The case finally came to trial in the Superior Court of the State of Alaska and, a jury having been waived, the court rendered written findings of fact and conclusions of law, and rendered judgment against Duriron in the total sum of $701,372 in favor of eleven plaintiffs.
Prior to the trial of plaintiffs' case, Duriron, Aetna and the other co-defendants entered into an assignment agreement under which Duriron and Aetna agreed to assign to plaintiffs the right to indemnification as against Kuhns and Hartford, and to pay a maximum amount of $50,000 in the event Duriron obtained a judgment in its favor in a third-party action against Kuhns and Hartford. In consideration of this covenant, plaintiffs agreed not to attempt execution upon the assets of Duriron or Aetna, in the event that they secured a judgment, but to rely upon the assignment of Duriron's and Aetna's rights against Kuhns and Hartford; and the co-defendants also agreed to release Duriron from all claims for indemnity.
After plaintiffs secured the judgment in the State of Alaska, they filed it in the proceedings still pending in the United States District Court in Dayton, Ohio. In the meantime, Kuhns and Hartford had been brought into the case by Duriron. Kuhns was not a party to the action in the State of Alaska because service could not be made upon it.
Under the agreement entered into by the plaintiffs and defendants in the Alaska Superior Court case, the plaintiffs acquired, by an assignment, the rights of Duriron and Aetna to recover from Kuhns and Hartford any judgment they might recover in Alaska against Duriron. In substance, the agreement stated that, under certain circumstances, the plaintiffs would not levy execution against Duriron.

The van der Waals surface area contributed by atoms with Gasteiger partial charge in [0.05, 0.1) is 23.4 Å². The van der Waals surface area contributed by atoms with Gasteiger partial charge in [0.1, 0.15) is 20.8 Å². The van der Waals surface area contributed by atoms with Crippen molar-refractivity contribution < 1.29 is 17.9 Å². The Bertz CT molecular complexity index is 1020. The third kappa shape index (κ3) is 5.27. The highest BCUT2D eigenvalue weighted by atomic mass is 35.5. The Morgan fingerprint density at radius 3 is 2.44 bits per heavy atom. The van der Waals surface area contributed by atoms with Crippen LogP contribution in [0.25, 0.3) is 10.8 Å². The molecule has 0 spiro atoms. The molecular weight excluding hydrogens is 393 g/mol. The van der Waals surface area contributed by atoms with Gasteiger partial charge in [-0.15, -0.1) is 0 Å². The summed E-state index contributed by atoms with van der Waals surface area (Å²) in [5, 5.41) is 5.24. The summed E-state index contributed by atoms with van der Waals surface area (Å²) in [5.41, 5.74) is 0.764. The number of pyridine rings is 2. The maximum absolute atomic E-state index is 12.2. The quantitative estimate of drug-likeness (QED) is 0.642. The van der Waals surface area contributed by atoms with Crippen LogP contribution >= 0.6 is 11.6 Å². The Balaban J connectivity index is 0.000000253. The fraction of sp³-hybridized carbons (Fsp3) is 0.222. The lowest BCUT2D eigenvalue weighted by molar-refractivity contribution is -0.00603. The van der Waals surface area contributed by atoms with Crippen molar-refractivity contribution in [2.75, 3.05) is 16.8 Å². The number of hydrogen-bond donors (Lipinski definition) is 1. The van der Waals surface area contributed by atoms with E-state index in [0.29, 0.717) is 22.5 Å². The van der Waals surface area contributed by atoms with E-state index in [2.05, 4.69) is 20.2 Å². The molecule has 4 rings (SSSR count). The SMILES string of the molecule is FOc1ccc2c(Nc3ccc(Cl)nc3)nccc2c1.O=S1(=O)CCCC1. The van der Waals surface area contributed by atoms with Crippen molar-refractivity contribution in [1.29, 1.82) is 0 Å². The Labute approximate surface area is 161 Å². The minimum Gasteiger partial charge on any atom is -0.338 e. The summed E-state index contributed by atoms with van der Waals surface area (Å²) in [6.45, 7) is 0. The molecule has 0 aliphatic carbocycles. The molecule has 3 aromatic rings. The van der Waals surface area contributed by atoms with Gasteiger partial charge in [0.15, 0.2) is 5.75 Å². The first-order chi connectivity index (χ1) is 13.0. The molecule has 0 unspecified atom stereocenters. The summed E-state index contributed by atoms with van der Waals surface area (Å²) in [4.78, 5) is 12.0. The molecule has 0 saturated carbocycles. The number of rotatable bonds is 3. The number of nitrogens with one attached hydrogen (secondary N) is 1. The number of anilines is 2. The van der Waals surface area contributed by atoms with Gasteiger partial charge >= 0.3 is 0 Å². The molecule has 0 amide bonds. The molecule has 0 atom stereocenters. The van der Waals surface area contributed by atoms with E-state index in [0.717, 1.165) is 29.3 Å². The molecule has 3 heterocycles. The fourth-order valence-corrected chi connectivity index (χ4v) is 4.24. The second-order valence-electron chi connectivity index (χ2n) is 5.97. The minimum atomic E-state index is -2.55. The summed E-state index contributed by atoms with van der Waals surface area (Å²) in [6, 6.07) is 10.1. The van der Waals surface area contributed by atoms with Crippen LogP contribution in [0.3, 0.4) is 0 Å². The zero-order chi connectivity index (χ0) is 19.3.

Kuhns and Hartford breached the duty of defending the Alaska cases. There was no evidence of fraud or collusion, as claimed by them, on the part of Duriron and Aetna.
After post-trial motions filed on behalf of Duriron were overruled by the Alaska Superior Court, Hartford Accident and Indemnity Company appeared for the first time in the case. An appeal bond was filed, which was signed in the name of Duriron by a lawyer acting for Hartford, and a notice of appeal was filed in the name of Duriron by the same lawyer, who notified Duriron and Aetna that his actions were done on behalf of Hartford, although neither Duriron nor Aetna was asked for their consent, nor gave it to these actions of the lawyer for Hartford. At the same time, Hartford employed another lawyer who, for the first time, filed an action in the Alaska federal court asking that plaintiffs' judgment be declared void, on the ground that Duriron had conspired with all parties to the litigation to defraud the court, Hartford, and Kuhns by entering into the agreement to assign a portion of the Duriron rights in the litigation. In the foregoing suit filed in the Alaska federal court, Hartford asked for compensatory damages against Duriron in a sum in excess of $700,000 and for punitive damages in the sum of $1,000,000. Aside from this action in the Alaska federal court, the attorney for Hartford in the state court appeal filed a motion in the name of Duriron, asserting that Duriron had conspired with the parties to the litigation to defraud the court by entering into the assignment agreement, and asked the Supreme Court of Alaska and the Alaska Superior Court to set aside the judgment based on Duriron's fraud. The "Points on Appeal" filed in Duriron's name by the attorney for Hartford were designed for an argument that the Trial Court had erred in finding Duriron free of negligence, and in finding Kuhns Brothers negligent in failing to furnish a valve meeting ASTM specifications A395-56T.